Fear aggression is also one type that you most often see among dogs. Your pet might be afraid of something, and his natural tendency is to escape. However, there are dogs that fight in response instead of backing down. The result is that the dog is in attack mode. This can be quite dangerous because it’s much more difficult to control your dog when he’s afraid and feels like he can’t escape a situation. This commonly arises during trips to the vet’s office, for example.

Aggressive Response: Factors that Provoke Dogs

Humans are triggered when other people bother them. The same concept applies to dogs; they turn to an aggressive fight response if they’re provoked. For instance, taking your dog’s food or a chew bone away can provoke him. Other things that can irritate him include scolding, threatening, or hitting; you must avoid doing these things and only use positive reinforcement when engaging in aggression training.

Risk Factors

Living with a dog that’s aggressive is not easy. As such, you have to take into consideration several risk factors. For instance, size is one. To a lot of people, huge dogs are definitely more frightening. Compared to smaller dogs, they are more likely to cause harm when they’re angry or afraid. Another factor is age. Younger dogs are malleable. They are also easier to train compared to older dogs.

In deciding to live with an aggressive dog or to treat a dog with aggressive behaviour, you should also consider any bite history. Dogs that have bite histories come with greater risks of repeating the bite behaviours in the future. Another risk factor is predictability. Just because a dog doesn’t give a warning that he’s going to bite doesn’t mean he won’t bite. In fact, dogs with the highest risk of assaulting a person or another animal are those that do not give any warning. They just suddenly attack when they’re threatened.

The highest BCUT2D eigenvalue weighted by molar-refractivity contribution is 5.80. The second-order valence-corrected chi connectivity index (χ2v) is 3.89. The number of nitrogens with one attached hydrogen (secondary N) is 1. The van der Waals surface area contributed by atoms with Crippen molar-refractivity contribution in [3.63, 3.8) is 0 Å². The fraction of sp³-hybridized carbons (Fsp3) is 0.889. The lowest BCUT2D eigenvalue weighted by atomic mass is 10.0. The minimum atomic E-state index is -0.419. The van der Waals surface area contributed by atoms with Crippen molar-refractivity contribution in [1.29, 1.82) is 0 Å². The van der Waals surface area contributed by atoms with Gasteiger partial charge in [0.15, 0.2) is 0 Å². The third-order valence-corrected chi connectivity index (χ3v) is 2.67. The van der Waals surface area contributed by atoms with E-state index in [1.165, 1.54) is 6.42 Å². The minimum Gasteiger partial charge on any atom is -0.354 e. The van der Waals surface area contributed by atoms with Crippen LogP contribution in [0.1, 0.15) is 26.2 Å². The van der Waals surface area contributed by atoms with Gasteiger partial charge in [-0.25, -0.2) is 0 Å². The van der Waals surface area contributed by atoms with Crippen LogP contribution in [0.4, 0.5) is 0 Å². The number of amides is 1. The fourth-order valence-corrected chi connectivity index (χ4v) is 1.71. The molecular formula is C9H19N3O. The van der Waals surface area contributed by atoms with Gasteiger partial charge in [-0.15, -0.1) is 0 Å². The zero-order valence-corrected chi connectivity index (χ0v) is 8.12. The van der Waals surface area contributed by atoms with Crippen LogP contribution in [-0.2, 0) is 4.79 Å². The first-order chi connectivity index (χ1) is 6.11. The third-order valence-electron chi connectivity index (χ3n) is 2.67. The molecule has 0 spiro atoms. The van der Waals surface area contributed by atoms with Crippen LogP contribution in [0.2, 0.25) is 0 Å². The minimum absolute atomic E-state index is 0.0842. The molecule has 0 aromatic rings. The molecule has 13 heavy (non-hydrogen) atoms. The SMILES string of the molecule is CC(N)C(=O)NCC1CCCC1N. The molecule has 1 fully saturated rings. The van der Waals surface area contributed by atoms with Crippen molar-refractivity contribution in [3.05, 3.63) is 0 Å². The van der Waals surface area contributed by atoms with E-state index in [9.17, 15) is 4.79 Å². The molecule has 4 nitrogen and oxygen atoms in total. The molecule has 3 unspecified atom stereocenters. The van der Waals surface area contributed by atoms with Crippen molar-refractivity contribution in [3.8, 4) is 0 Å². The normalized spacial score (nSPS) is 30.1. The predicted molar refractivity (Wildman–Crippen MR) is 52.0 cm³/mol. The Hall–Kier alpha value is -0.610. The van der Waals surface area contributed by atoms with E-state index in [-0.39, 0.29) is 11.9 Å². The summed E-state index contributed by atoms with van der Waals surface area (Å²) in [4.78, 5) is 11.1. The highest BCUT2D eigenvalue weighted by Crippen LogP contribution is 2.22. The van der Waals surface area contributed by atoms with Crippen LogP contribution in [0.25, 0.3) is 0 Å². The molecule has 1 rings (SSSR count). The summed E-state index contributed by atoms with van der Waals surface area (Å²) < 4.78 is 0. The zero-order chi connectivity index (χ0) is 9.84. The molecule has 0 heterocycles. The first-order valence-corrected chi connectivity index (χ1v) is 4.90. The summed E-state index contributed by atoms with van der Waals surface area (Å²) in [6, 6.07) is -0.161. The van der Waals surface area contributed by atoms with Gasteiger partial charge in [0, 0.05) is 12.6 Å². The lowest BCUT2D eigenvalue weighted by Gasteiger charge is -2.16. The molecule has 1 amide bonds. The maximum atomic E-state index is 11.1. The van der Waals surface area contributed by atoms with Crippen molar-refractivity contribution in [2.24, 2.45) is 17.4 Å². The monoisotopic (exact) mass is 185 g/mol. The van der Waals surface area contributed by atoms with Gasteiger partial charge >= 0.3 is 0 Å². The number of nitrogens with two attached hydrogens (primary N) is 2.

In all of these risk factors, you should also know the triggers. These are elements that you may recognize on your own—such as when your dog sees the mailman— but you may need the help of a trainer to really uncover them. Knowing these triggers can help you find solutions and avoid situations that result in aggression problems.

What to Expect in Dog Aggression Training

So, what can you expect from dog aggression training? Just like any other training, you won’t see results right away. Dogs have to be constantly trained until they learn new methods, and this simply depends on your dog’s individual personality and capacity to learn. This works best if the dog is not acting on instinct. In aggression training, various desensitization exercises are done to teach dogs how to behave and how to relate to other dogs. The trainer teaches your dog to respond to stimuli in new ways. He doesn’t work to punish or reverse aggressive behaviours but teaches your dog to act differently than before in stressful situations. In time, they will improve and mature. When a dog is more confident, he’s less aggressive. It’s important to find a certified trainer who has experience with dog aggression. It’s a difficult thing to work with, and training can backfire if it isn’t done right. Apart from dog aggression training, you should also consult your vet. Some dogs have aggression problems that result from medical complications or health conditions. For instance, those that have painful issues like thyroid abnormalities, adrenal dysfunction, orthopaedic problems, and more are likely to be irritable, which can, in turn, result in aggressive behaviour.

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Hayley Mae